DERIVATIVES

New CFTC, but same old rules

The US Commodity Futures Trading Commission is back up to full strength with a new chairman and two commissioners sworn into office in June and was met quickly with a US House of Representatives’ version of the CFTC reauthorisation bill that promises major changes in day-to-day operations if passed into law.

By Rob Daly rdaly@assetinternational.com July 04, 2014 1:12 PM GMT

The US Commodity Futures Trading Commission (CFTC) is back up to full strength with a new chairman and two commissioners sworn into office in June and was met quickly with a US House of Representatives’ version of the CFTC reauthorisation bill that promises major changes in day-to-day operations if passed into law.

One key component of the Consumer Protection and End User Relief Act, would require the regulator to implement quantitative and qualitative analysis of a proposed rule, or issue, prior to putting it forth.

Such a requirement would reduce the number of arbitrary actions the CFTC could take, explained Bill O’Conner, senior agricultural counselor at boutique law and lobbying practice McLeod, Watkinson & Miller. “Requiring a more sophisticated and accurate analysis of the impact the CFTC’s action could have on the economic process would limit some things the regulator could do.”

The bill also proposes establishing an Office of Chief Economist within the CFTC, which would be responsible for generating these studies.

According to Matthew Simon, head of futures research at industry analyst firm TABB Group, the CFTC should plan to give the new organisation a substantial budget, if the bill becomes law.

“Of the 11 areas addressed in the cost-analysis portion of the bill, a lot of them will take a lot of time and energy to address,” he says. “At least the bill acknowledges that some of the items to be measured will be difficult to assess.”

The bill’s second major provision would increase commissioner involvement in the CFTC’s daily activities by requiring CFTC staff not to issue exemptive, no-action or interpretive letters unless they first provide copies to the commissioners seven days before issuance.

“Over time, the CFTC has developed a system that requires little in the way of comments or involvement that exists in other regulatory processes,” said O’Conner. “The reliance on no-action letters and staff activity, which is reported only to the chairman, could be seen as trying to avoid the involvement of the other commissioners.”

The potential workflow might create occasional problems in terms of regulatory response times, he acknowledges. “But this is the price that some people think is worth paying considering how things have evolved currently at the CFTC,” he added.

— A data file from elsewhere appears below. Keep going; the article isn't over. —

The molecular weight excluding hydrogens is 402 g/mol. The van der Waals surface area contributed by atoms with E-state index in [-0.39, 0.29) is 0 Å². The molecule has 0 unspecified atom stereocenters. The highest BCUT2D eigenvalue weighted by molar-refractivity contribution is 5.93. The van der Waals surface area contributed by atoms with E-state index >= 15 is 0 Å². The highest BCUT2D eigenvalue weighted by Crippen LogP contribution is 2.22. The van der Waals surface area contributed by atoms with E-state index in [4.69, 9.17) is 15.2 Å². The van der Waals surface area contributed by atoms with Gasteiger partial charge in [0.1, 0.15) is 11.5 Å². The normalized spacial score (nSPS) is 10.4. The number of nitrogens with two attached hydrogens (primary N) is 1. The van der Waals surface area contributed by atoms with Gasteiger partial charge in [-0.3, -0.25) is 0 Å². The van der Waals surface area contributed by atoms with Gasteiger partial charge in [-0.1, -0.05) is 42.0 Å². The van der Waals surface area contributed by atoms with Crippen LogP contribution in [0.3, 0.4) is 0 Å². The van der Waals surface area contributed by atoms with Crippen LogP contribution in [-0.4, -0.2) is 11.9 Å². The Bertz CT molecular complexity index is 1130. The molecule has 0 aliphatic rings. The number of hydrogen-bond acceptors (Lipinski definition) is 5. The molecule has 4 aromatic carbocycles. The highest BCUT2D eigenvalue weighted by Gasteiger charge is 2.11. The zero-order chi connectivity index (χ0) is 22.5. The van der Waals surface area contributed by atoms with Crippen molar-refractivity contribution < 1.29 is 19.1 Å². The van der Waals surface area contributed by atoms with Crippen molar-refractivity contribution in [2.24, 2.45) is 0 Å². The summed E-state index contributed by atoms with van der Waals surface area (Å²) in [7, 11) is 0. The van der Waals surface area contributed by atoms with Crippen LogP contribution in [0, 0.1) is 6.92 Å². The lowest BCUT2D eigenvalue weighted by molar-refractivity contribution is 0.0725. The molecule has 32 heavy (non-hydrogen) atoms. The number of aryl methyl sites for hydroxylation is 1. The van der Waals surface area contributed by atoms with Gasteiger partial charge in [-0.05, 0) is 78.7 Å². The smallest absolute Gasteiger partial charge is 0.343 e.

Politics, politics and more politics

The chances of the Consumer Protection Act becoming law this year is extremely slim, according to O’Conner.

In order for bills to become laws, the US Senate needs to adopt a similar bill that is then reconciled with the House version in a joint conference committee. Once reconciled, both chambers need to pass the reconciled bill, which is then sent to the President to be signed into law or vetoed.

“To my knowledge, the [Senate Committee] has not started on its reauthorisation bill,” said O’Connor. “The majority of the Senate have not been critical of the CFTC’s operation and I’d assume its version of a reauthorisation bill would reflect and be substantially different from the House version of the bill.”

Once the Senate reconvenes from its July break on 4 August, it will only have 20 working days before retiring on 1 September in preparation for federal mid-term elections on 4 November.

“That is not a lot of working days to finish a reauthorisation bill considering they have not even started working on something that is fairly controversial,” he says.

O’Conner also doubts that Congress could or would pass a joint-reauthorisation bill during its lame duck session, the period between the election and when the new Congress convenes in January 2015. “But I have been surprised before,” he added.

If the Senate does not pass its reauthorisation bill, cannot reconcile it with the House version or it is vetoed by the executive branch, it is not the end of the world. 

“In the history of the CFTC, it is not uncommon to go awhile between Congressional reauthorisations and let the current authorisation lapse,” said O’Conner. “The CFTC does not stop functioning if its authorisation has expired. When I was working on Capitol Hill, we once went four years with an expired authorisation before putting together a new reauthorisation bill.”

The most likely outcome, he thinks, is that CFTC reauthorisation will be left to the new 114th Congress, which can re-start the legislative process with a clean slate. “You do have a fair running start by having done a bill previously, unless circumstances in the outside world have changed,” he added.